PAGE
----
Then we were passing by Longchamp, Zadag and Voltaire, and Mauboussin; picking out our future engagement rings and briefcases for our future lucrative careers (ok, the engagement rings were more me than the boys).

Because it was raining and cold, the day ended with a steamy coffee, thawing our freezing fingers. The room filled with smoke – Luxembourg is one of the few places where it is still legal to smoke in cafés! It’s the little things, really…

Of course, before we headed back to Nancy for the evening, we stopped at the gas station to fill up on essence and drinks – both cheaper in Luxembourg. I couldn’t believe I made it to another country and back in one single day! Little did I know, I would be in Germany the next day.

Gotta love the north of France 🙂

update –> more to come

It’s raining. Hard.


I am kind of scared.


It’s been raining for a week straight.

I am sipping tea in my bed.


I have just returned from a(nother) fabulous adventure.


Yesterday I was in Luxembourg. This afternoon I was in Germany. Right now I am in France.


I have met some of the most generous and altruistic people during my twenty-years of life. I don’t know if they will ever understand how grateful I am.

I love my fabuleux destin.

Centre Pompidou-Metz

Newly opened in the Spring of 2010, the Centre Georges Pompidou has a posh new location: Metz.

Walking along the elegant streets of residential Metz approaching the train station, any innocent pedestrian would cross under the bridge and walk straight into an enigma amongst classic beauty. A colossal white structure plopped down from cosmic underworld, one can speechlessly wonder, is it a space station? Is it a bread box? Why no, it’s a modern art museum.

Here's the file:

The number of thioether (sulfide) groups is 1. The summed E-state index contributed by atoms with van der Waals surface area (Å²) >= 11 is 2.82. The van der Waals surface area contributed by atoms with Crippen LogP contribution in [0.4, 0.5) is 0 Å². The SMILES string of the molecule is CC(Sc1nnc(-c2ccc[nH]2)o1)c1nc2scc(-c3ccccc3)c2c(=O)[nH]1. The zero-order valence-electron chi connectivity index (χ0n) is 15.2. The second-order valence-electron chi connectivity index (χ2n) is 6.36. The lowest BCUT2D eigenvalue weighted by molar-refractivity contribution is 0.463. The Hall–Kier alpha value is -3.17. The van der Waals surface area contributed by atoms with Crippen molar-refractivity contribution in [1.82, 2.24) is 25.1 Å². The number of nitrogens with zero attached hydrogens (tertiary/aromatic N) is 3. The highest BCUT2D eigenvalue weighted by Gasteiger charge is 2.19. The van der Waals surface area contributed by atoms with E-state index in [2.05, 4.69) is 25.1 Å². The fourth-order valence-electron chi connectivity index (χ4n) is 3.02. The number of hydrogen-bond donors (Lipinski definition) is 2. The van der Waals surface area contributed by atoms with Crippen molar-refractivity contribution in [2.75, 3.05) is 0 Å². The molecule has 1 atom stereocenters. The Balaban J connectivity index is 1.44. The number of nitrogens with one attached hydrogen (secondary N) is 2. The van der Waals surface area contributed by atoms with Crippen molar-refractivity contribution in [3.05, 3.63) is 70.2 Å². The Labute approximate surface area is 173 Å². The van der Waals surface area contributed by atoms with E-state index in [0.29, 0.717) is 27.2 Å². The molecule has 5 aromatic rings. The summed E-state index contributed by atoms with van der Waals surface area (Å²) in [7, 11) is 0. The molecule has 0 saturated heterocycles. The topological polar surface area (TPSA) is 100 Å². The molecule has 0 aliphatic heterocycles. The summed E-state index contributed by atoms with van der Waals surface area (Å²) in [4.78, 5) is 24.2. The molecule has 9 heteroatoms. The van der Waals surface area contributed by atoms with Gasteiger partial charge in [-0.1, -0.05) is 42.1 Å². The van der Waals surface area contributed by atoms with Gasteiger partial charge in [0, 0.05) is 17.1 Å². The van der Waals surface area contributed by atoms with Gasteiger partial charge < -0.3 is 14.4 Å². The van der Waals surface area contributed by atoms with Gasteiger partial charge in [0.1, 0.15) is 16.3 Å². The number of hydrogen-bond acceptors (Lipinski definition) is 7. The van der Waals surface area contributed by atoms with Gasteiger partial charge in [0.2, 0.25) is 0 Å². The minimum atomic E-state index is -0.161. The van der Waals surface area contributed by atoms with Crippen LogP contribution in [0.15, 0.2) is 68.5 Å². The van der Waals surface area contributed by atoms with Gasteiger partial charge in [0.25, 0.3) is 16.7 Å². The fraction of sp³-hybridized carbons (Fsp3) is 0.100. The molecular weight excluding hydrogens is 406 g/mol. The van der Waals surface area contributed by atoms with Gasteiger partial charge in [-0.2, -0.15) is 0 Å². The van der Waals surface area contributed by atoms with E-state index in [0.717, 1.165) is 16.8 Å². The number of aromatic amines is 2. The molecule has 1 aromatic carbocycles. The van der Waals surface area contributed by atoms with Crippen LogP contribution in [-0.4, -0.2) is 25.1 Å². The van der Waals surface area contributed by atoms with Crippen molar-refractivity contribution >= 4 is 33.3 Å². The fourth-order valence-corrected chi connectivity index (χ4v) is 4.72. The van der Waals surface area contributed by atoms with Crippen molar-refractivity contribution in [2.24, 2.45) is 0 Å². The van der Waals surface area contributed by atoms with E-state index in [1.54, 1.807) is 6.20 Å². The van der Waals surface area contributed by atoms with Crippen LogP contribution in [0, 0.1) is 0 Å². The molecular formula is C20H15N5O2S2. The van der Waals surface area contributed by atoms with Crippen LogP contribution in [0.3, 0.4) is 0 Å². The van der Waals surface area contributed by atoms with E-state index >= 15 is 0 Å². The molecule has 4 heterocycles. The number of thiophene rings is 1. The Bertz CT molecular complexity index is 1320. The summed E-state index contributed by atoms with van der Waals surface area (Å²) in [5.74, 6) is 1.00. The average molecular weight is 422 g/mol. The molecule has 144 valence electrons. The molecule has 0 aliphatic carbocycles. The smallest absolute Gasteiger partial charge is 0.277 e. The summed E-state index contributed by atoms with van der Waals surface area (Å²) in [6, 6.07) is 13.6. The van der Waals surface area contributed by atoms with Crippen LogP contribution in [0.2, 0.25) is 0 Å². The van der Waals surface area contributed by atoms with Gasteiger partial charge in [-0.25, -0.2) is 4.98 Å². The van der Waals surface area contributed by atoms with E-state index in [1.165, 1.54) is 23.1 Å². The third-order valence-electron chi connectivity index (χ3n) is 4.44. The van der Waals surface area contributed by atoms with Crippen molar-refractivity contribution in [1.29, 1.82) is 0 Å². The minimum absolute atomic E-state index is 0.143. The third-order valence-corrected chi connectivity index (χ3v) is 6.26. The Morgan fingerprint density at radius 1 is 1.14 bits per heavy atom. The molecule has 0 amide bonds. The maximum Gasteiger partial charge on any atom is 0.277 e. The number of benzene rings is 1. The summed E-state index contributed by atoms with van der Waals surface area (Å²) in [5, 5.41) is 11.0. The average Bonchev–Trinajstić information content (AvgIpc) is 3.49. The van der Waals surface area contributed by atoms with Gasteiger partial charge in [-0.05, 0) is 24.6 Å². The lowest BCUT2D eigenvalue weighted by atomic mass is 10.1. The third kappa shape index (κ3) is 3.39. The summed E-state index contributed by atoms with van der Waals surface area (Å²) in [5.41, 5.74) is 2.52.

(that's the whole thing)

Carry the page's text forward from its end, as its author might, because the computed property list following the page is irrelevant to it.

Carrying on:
For those lovers of modern art, this is the place to be. The museum starts with the theme of the chef d’oeuvre, explaining its history and continuing with examples throughout the entirety of the exposition. Drawing in definitions from authors and directors as well as artists, it brings into question the significance of value and innovation (something most people struggle with in a modern art museum).

One of my favorite pieces was from Ben, a French artist whose care-free style made me chuckle. The piece, called Boutique, was a formerly functioning store in Nice, transported to the museum. It was made entirely out of recycled materials, filled with books and bells and rubber duckies. One’s eye is constantly flickering from one thing to another, indulging in spotting witty novelties.

Ben Vaultier

Ben Vaultier


Another area of interest was the history of the architecture of art museums in France. One could truly appreciate the work that went into the design of the building. Even if you turn your nose up in disgust at modern art, you must visit the museum to see the views of Metz. As the visit continues from the floor up, at each new level you get a new appreciation for the city. The backdrop is perfectly framed so that it too, becomes another piece in the gallery.

The perfect way to spend a rainy Saturday, I highly recommend a visit to Centre Pompidou-Metz. Just be sure to stop by Verdun on your way 🙂